Rising anti-LGBT sentiment in Indonesia is affecting tackling HIV

Human Rights Watch have warned that rising discrimination against the LGBTI community in Indonesia is having a negative effect on the countries efforts to tackle HIV.

“The Indonesian government should recognize that its role in abuses against LGBT people is seriously compromising the country’s response to HIV,” said Kyle Knight, LGBT rights researcher at Human Rights Watch.

“One particularly troubling aspect of the anti-LGBT panic is that public health outreach to such populations has become far more difficult, making wider spread of the disease more likely.”

The number of new diagnoses of HIV in Indonesia has risen dramatically over the last five years.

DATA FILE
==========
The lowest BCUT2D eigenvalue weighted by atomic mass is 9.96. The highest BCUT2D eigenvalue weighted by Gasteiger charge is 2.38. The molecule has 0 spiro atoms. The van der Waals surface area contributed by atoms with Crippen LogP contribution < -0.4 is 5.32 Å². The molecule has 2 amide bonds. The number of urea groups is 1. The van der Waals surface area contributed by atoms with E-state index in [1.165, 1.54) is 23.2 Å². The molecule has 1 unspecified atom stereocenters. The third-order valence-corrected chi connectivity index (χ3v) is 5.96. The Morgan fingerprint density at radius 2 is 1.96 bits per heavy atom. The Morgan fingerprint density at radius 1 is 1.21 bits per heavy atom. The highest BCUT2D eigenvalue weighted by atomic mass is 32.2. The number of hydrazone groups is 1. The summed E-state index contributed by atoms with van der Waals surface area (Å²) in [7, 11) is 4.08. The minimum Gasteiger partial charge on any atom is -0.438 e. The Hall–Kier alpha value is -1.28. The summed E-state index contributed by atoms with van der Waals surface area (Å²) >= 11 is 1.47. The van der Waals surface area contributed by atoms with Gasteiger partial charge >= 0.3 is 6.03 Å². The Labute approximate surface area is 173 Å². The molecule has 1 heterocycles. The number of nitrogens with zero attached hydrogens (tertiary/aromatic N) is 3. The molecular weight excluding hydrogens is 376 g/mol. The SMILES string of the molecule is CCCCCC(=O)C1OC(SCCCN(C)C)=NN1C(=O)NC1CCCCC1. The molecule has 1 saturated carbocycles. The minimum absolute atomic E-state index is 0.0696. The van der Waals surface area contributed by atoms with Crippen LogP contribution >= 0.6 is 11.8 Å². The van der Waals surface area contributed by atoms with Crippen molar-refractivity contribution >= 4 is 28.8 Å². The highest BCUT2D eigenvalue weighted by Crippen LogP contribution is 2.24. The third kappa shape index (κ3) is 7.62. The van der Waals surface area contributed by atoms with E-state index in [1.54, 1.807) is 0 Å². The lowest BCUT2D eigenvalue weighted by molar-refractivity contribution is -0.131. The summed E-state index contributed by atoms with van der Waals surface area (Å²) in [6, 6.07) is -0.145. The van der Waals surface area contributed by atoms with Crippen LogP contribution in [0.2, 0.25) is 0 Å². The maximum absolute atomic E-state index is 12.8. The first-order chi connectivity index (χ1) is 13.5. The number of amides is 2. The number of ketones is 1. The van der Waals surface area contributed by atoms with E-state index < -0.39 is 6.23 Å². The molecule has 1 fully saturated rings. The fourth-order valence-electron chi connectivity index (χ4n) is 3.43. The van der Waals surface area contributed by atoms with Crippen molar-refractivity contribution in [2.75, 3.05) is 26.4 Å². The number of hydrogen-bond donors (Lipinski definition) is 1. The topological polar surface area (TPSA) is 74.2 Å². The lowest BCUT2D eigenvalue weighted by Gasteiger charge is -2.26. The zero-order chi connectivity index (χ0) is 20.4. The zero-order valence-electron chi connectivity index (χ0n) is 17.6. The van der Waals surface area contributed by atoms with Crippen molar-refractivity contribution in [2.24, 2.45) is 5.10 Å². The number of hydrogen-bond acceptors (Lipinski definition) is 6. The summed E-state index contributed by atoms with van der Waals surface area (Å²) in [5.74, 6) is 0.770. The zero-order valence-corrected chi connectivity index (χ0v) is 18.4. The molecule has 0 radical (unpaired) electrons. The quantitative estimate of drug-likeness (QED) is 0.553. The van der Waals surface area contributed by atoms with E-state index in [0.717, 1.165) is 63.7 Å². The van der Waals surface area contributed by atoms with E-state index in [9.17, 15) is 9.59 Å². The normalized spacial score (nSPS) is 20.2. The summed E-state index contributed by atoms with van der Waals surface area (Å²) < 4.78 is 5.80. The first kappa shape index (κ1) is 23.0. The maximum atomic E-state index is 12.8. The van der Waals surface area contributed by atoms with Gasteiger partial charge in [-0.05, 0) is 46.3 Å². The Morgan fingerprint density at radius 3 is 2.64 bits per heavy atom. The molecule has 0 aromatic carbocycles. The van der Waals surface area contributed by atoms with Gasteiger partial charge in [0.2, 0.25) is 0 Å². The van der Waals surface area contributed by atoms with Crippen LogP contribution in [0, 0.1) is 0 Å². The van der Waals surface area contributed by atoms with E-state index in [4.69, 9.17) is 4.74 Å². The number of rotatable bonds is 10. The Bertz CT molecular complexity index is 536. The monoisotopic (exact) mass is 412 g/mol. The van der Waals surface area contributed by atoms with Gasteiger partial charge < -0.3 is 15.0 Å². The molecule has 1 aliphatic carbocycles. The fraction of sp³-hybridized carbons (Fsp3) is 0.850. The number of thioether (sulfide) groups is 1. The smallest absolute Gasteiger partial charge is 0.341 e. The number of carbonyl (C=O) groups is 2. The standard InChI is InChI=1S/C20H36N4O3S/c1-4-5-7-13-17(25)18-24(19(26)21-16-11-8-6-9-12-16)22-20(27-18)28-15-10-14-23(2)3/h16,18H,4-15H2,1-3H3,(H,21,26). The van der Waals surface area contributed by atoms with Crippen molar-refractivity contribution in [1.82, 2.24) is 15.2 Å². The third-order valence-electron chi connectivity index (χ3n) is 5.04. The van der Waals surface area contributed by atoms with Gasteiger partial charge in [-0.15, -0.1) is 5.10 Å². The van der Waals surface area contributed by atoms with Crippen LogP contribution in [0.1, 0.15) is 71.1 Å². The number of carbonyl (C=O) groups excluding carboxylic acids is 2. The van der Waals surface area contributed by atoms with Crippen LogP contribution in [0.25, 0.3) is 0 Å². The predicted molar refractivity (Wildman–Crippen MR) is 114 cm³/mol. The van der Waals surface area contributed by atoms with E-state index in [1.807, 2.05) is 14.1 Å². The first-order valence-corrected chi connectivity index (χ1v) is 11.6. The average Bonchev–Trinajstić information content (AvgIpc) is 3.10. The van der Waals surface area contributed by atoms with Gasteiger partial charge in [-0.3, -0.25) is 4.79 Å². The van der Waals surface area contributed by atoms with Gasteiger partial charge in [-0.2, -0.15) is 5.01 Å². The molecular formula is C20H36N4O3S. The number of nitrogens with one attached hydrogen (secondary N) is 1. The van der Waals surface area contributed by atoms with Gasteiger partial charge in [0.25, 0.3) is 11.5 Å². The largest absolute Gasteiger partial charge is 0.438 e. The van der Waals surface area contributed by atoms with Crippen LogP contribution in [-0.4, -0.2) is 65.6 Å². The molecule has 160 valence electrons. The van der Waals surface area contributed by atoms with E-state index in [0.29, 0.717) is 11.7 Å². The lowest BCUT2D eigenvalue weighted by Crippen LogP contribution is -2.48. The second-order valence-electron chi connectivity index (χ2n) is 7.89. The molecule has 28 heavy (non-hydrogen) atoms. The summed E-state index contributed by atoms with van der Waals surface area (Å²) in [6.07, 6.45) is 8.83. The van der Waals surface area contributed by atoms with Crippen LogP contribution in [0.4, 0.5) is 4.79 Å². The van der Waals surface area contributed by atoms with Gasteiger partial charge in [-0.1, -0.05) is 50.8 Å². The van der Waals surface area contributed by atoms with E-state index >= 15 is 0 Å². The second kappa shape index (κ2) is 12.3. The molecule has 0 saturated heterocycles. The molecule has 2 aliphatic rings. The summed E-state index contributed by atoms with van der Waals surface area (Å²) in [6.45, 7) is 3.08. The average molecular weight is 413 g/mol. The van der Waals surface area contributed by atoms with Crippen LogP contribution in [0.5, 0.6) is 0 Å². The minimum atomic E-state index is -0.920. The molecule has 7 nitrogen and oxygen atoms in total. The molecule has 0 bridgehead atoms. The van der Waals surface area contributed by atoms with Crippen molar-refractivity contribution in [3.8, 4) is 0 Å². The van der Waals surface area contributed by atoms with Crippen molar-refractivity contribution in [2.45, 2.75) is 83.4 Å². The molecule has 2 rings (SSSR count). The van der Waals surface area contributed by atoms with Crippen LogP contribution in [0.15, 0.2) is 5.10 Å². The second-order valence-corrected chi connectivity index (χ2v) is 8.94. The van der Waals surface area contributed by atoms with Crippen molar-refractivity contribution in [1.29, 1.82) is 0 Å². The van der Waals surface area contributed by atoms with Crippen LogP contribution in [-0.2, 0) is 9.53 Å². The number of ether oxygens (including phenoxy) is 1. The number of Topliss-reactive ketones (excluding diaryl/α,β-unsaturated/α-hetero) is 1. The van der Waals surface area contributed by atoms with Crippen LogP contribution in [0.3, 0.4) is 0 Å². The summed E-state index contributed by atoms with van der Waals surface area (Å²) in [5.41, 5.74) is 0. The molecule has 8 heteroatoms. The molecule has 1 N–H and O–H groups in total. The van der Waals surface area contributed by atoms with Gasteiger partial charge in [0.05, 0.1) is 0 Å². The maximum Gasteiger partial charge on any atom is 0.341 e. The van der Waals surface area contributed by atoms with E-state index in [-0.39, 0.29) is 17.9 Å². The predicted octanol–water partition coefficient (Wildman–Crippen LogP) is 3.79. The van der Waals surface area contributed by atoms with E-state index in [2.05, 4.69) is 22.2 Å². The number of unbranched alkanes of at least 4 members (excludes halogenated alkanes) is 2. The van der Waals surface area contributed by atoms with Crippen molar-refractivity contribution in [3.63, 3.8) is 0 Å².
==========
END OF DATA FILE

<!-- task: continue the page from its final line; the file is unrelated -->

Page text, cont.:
The prevalence rate of HIV among gay men in Indonesia has jumped from 8.5 percent in 2011 to 25 percent in 2015, according to a new report from Human Rights Watch.

Indonesia recorded 46,357 new HIV infections in 2017, with nearly a quarter of those among men who have sex with other men, according to government and UNAIDS data. Other groups included sex workers and intravenous drug users.

While heterosexual sex still makes up the vast majority of new cases of HIV in Indonesia the number of cases among the LGBT population is growing as health professionals note that they can no longer conduct outreach work targeting places where gay people meet, because these gatherings are also being targeted by the police.

In recent years there has been a push to change Indonesia’s laws and make homosexuality illegal. Gay men and transgender women have recently been increasingly targeted via the countries vaguely defined anti-pornography laws.

OIP Staff

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